In the national debate about mandates, many are making mountains out of molehills.
To recap from earlier posts on this blog: Even though their plans are incredibly similar, Clinton and Edwards are making a big deal that Obama’s plan doesn’t include one element, an individual mandate, even though he has said repeatedly that he would consider including an individual mandate later.
Obama says he wants universal coverage and would accept a mandate, but first wants to focus on making coverage available and affordable. Clinton and Edwards say they will make coverage available and affordable (through largely the same mechanisms), and then place a mandate to ensure everyone is in the system.
I am in agreement with Robert Laszewski at the Health Policy and Marketplace Review, in his analysis when he says: “So, when the day is done, I don’t see much real difference here.”
Some, fairly progressive health policy folks, including those who support single-payer, criticize Obama for not including a mandate. This includes Jonathan Cohn at The New Republic, and Maggie Mahar of HealthBeat, in perhaps the best of the recent articles, who quotes Princeton professor Paul Starr.
“The secret power of the mandate is that it is as much a mandate on government as it is on individuals. It is a mandate on government to make coverage available and affordable. For it would be patently unacceptable to demand that people have coverage and then provide no practical way for many people to get it.”
Having the mandate as a challenge to policymakers to make coverage available and affordable is a good thing–unless the policymakers don’t meet the challenge. Governor Schwarzenegger clearly came to the health reform conversation out of a belief in an individual mandate, and as a result he did some–but not all–of the things that a mandate would require. For example, his original plan only had subsidies that were limited to folks up to 250% of the federal poverty level.
Leave it to Ron Brownstein of the National Journal (formerly of the LA Times) to cut through some of the clutter. He appropriately finds the geneology of the individual mandate and recognizes the critique from both sides of the aisle (including yours truly), but he also identifies that the issue is not ideological, but practical:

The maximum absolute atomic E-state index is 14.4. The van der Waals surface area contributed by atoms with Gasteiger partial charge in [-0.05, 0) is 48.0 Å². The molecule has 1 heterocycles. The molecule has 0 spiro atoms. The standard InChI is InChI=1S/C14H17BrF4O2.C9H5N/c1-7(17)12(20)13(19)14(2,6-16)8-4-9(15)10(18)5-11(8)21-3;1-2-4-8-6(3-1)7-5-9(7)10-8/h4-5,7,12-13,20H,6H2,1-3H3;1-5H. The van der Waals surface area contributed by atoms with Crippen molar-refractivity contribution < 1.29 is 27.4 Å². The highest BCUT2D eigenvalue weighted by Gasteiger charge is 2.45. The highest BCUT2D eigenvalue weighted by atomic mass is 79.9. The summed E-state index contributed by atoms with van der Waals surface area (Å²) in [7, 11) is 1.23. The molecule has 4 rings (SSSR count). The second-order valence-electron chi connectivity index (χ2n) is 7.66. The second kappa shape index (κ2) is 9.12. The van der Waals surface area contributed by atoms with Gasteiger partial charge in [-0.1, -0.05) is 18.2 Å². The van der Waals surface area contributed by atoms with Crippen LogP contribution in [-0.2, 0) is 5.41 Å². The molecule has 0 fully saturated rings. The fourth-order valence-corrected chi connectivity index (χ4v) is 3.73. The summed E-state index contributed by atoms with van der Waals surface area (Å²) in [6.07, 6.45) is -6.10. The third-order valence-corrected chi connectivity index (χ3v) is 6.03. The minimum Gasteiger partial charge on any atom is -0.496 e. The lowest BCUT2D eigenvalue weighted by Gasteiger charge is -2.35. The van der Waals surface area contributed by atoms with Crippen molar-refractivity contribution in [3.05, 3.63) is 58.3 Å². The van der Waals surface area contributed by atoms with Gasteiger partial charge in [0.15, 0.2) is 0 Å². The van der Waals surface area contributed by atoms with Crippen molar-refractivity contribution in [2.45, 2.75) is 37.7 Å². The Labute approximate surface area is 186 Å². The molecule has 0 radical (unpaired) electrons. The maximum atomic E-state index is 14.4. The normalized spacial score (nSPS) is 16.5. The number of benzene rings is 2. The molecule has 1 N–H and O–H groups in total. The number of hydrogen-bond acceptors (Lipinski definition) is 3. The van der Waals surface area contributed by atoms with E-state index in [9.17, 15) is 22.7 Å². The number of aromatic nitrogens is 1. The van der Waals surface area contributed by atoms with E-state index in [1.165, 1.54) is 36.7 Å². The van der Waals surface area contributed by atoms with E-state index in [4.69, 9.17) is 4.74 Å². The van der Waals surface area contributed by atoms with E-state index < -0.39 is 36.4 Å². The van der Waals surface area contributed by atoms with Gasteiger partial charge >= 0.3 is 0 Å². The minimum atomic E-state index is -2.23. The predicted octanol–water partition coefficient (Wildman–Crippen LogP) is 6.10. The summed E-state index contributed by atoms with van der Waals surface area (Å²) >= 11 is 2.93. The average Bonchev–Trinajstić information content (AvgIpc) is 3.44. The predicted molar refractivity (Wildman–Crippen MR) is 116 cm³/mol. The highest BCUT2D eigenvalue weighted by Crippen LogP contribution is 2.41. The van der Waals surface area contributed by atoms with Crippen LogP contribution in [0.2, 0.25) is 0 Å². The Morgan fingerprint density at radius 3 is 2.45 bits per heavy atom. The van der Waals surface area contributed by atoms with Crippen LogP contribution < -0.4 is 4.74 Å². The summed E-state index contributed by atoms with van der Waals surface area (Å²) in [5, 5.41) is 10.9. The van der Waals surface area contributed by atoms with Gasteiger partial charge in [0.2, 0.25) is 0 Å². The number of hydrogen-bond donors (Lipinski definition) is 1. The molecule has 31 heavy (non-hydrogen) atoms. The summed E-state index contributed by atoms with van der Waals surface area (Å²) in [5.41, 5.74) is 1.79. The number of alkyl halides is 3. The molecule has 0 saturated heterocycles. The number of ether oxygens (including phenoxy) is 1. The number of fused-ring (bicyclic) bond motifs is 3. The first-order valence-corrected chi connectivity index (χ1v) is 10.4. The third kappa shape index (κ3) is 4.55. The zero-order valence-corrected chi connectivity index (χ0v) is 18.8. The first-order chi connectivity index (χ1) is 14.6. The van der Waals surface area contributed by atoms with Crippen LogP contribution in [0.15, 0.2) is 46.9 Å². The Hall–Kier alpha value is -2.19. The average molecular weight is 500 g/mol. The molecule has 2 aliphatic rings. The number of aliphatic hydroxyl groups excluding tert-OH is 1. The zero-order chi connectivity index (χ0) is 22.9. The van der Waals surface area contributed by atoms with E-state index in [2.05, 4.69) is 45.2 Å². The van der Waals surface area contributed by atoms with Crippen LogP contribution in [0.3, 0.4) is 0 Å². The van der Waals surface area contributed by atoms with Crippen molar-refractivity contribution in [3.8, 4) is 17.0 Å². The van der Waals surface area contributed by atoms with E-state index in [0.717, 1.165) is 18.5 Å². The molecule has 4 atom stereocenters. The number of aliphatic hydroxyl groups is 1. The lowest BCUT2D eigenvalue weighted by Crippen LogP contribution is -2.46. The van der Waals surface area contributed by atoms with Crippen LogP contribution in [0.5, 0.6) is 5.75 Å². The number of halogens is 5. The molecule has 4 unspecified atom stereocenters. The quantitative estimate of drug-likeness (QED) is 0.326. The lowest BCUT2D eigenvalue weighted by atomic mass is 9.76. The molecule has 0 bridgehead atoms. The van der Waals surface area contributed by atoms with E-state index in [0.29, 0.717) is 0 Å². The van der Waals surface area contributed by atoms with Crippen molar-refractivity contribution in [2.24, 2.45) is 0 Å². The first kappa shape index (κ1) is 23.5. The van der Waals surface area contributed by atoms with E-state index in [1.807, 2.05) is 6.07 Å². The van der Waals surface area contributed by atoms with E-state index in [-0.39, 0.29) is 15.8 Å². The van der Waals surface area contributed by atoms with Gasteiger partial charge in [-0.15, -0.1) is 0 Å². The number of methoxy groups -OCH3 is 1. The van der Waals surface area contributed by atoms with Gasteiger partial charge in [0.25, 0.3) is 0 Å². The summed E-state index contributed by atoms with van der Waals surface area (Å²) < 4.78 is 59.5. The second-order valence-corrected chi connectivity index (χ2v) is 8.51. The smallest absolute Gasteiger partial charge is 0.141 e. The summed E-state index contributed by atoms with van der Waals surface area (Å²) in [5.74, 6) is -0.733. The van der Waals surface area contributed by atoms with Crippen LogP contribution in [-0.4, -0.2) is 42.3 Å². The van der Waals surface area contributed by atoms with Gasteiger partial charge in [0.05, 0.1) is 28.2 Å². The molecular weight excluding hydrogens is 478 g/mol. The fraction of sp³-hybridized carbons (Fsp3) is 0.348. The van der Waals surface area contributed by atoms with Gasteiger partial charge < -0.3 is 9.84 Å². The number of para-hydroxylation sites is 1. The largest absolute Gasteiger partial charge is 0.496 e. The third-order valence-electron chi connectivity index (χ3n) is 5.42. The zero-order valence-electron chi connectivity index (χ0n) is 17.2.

Although Republicans raise mostly ideological objections to an individual mandate, Democrats express more-concrete concerns. For liberals, notes Anthony Wright, a California health care advocate, the key issue is whether the government subsidies are sufficient to ensure that uninsured families can afford the coverage that a mandate compels them to buy…
It is on this front that Hillary Clinton faces the toughest questions today. She responds to concerns about the mandate’s affordability by noting that her plan (like Edwards’s) would cap the share of income that individuals must contribute to premiums, with government subsidies covering the rest. But, wary of providing a target for opponents, her campaign won’t say what that cap will be. Although Clinton has promised generous funding for the public subsidies, it’s difficult to see how uninsured families can judge her proposal without knowing even roughly how much of their income it would require them to contribute to buying insurance.
The mandate muddle masks the real question: how much actual help does the health plan provide people?
I would much rather that the candidates were competing on the level of subsidies they were providing low- and middle-income Americans, on how much they were going to use group purchasing power to bargain down the cost of coverage and drugs, etc. That’s what we should use to rate one proposal superior to another. That’s how any California health reform plan should be evaluated.
People want coverage: the question is what does any plan do to help them get the coverage they want and need–and whether that is sufficient for specific populations.